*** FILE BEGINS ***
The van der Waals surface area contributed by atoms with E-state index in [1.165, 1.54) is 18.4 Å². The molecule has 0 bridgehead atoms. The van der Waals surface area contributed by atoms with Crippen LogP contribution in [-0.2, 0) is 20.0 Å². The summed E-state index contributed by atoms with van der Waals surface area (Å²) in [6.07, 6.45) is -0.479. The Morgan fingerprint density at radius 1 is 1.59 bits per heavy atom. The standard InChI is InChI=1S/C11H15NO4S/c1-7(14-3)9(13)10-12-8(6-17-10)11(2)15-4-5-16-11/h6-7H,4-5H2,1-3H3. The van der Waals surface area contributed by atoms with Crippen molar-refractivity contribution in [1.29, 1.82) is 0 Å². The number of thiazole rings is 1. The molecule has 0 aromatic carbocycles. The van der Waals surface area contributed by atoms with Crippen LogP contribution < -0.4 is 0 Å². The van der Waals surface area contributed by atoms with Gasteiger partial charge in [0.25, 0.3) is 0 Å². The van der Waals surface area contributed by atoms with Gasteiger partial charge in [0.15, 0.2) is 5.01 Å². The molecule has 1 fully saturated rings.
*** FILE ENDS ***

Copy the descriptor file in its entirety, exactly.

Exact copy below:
The van der Waals surface area contributed by atoms with E-state index in [1.165, 1.54) is 18.4 Å². The molecule has 0 bridgehead atoms. The van der Waals surface area contributed by atoms with Crippen LogP contribution in [-0.2, 0) is 20.0 Å². The summed E-state index contributed by atoms with van der Waals surface area (Å²) in [6.07, 6.45) is -0.479. The Morgan fingerprint density at radius 1 is 1.59 bits per heavy atom. The standard InChI is InChI=1S/C11H15NO4S/c1-7(14-3)9(13)10-12-8(6-17-10)11(2)15-4-5-16-11/h6-7H,4-5H2,1-3H3. The van der Waals surface area contributed by atoms with Crippen molar-refractivity contribution in [1.29, 1.82) is 0 Å². The number of thiazole rings is 1. The molecule has 0 aromatic carbocycles. The van der Waals surface area contributed by atoms with Crippen LogP contribution < -0.4 is 0 Å². The van der Waals surface area contributed by atoms with Gasteiger partial charge in [0.25, 0.3) is 0 Å². The van der Waals surface area contributed by atoms with Gasteiger partial charge in [0.15, 0.2) is 5.01 Å². The molecule has 1 fully saturated rings.